Mirror Mirror, Charles Court Opera Panto, King’s Head

unnamed (29)The King’s Head Theatre and Charles Court Opera present:

3 December – 9 January

The King’s Head Theatre present Charles Court Opera’s legendary annual ’boutique panto’, now in its new home for 2015 after eight glorious years at the Rosemary Branch Theatre.

“a refreshingly different spin on the traditional panto that remains true to its spirit” Time Out on Billy the Kid, 2014

A terrifically evil Queen has all she could wish for – including an equally evil magic mirror.  Enter a dashing Prince from a far off kingdom, more interested in a certain young filly in the town who spends her days playing housekeeper to seven dwarfs… cue disguises, booby traps, magic spells, and even murder by apple pie, all dunked in a delicious cocktail of jaw-dropping musical numbers, terrible puns and top drawer singers, and you’re all set for Charles Court Opera’s 9th boutique panto – a legendary part of North London’s Christmas (Time Out Critic’s Choice 2014).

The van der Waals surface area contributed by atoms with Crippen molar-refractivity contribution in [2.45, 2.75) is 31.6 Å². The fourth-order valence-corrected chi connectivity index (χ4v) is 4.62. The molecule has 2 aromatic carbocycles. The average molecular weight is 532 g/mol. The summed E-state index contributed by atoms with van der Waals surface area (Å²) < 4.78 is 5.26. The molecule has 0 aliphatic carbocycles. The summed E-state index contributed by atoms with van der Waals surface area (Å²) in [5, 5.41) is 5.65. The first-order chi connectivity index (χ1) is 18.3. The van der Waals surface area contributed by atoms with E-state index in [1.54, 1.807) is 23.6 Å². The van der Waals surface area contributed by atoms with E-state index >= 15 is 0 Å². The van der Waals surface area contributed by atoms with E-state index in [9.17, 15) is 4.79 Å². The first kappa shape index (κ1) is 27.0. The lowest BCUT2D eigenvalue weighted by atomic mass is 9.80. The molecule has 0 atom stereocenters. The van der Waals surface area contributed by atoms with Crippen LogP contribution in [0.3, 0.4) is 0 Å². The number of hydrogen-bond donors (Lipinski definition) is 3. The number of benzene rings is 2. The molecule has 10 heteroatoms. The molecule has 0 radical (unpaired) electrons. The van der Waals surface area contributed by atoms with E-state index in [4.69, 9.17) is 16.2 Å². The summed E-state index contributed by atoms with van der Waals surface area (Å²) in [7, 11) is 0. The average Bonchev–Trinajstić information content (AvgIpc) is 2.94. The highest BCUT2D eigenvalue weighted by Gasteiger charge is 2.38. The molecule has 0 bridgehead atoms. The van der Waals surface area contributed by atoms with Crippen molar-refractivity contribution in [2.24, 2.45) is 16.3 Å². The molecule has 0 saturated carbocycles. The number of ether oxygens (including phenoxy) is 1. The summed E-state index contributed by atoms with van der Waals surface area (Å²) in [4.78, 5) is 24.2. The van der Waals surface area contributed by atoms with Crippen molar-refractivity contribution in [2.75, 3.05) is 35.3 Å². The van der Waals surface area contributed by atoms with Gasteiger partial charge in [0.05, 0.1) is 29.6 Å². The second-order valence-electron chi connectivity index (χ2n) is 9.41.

“the future of panto is boutique… a must-see” Michael White, The Telegraph on Buttons, 2013

This year sees their uniquely alternative, inventive take on the tale of Snow White, and anyone who has seen any of their 8 boutique pantos to date knows to expect the unexpected! The cast will feature regular Charles Court Opera compatriots, including founder and resident dame (“Outrageously funny” Time Out) John Savournin. Charles Court Opera became an associate company at the King’s Head Theatre this year, which is also their 10th anniversary.

“If there is a better pantomime in London this winter I will eat my critic’s hat” Reviewsgate on Buttons, 2013

From adults-only performances through to children’s matinees, Charles Court Opera’s boutique pantos are perfect for families, couples, groups of friends or office parties, with this year’s promising to be bigger, better, and a glittering treat for all. Join them in their new home this year – don’t miss out!

Now in its 45th year, The King’s Head Theatre is celebrating this anniversary with an exciting new artistic policy after the departure of OperaUpClose, becoming a crucible for new writing and critical rediscoveries. Work from Irvine Welsh, Richard Cameron, Richard O’Brien and Arthur Miller, as well as Mike Bradwell directing for the first time since the 1970s, guarantees that if it’s on here, you won’t see it anywhere else. Led by Adam Spreadbury-Maher, second artistic director following Dan Crawford (who set up the King’s Head as the first pub theatre in 1970), the theatre is the first unfunded venue to have an Equity agreement to pay theatre-makers fair wages since 2011, and continues to do so despite receiving no public funding.